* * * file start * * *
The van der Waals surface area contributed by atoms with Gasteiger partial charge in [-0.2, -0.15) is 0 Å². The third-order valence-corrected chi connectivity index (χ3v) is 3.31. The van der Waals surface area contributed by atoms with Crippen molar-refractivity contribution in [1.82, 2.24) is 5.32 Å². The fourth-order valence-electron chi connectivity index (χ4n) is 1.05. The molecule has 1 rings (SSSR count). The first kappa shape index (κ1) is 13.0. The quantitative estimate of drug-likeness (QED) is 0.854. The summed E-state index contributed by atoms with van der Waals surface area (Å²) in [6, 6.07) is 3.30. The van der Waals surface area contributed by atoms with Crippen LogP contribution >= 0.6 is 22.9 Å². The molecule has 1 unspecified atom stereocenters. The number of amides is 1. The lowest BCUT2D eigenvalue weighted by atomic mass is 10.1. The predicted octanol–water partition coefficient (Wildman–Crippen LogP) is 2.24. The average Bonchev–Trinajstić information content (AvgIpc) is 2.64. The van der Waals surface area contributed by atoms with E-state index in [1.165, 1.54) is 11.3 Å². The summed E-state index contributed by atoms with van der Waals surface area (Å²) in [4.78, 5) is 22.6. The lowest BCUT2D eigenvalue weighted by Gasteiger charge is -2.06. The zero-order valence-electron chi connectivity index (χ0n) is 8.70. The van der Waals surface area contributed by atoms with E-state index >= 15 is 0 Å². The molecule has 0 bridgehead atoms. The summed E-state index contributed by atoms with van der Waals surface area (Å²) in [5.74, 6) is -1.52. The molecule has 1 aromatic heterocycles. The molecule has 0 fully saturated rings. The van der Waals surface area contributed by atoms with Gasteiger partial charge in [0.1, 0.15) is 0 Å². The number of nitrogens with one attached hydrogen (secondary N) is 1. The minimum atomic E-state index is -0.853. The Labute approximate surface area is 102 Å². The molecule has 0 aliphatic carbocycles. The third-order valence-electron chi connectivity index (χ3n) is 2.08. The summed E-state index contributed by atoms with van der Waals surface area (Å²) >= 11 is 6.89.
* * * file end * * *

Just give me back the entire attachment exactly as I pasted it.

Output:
The van der Waals surface area contributed by atoms with Gasteiger partial charge in [-0.2, -0.15) is 0 Å². The third-order valence-corrected chi connectivity index (χ3v) is 3.31. The van der Waals surface area contributed by atoms with Crippen molar-refractivity contribution in [1.82, 2.24) is 5.32 Å². The fourth-order valence-electron chi connectivity index (χ4n) is 1.05. The molecule has 1 rings (SSSR count). The first kappa shape index (κ1) is 13.0. The quantitative estimate of drug-likeness (QED) is 0.854. The summed E-state index contributed by atoms with van der Waals surface area (Å²) in [6, 6.07) is 3.30. The van der Waals surface area contributed by atoms with Crippen LogP contribution >= 0.6 is 22.9 Å². The molecule has 1 unspecified atom stereocenters. The number of amides is 1. The lowest BCUT2D eigenvalue weighted by atomic mass is 10.1. The predicted octanol–water partition coefficient (Wildman–Crippen LogP) is 2.24. The average Bonchev–Trinajstić information content (AvgIpc) is 2.64. The van der Waals surface area contributed by atoms with E-state index in [1.165, 1.54) is 11.3 Å². The summed E-state index contributed by atoms with van der Waals surface area (Å²) in [4.78, 5) is 22.6. The lowest BCUT2D eigenvalue weighted by Gasteiger charge is -2.06. The zero-order valence-electron chi connectivity index (χ0n) is 8.70. The van der Waals surface area contributed by atoms with E-state index >= 15 is 0 Å². The molecule has 0 bridgehead atoms. The summed E-state index contributed by atoms with van der Waals surface area (Å²) in [5.74, 6) is -1.52. The molecule has 1 aromatic heterocycles. The molecule has 0 fully saturated rings. The van der Waals surface area contributed by atoms with Gasteiger partial charge in [0.1, 0.15) is 0 Å². The number of nitrogens with one attached hydrogen (secondary N) is 1. The minimum atomic E-state index is -0.853. The Labute approximate surface area is 102 Å². The molecule has 0 aliphatic carbocycles. The third-order valence-electron chi connectivity index (χ3n) is 2.08. The summed E-state index contributed by atoms with van der Waals surface area (Å²) >= 11 is 6.89.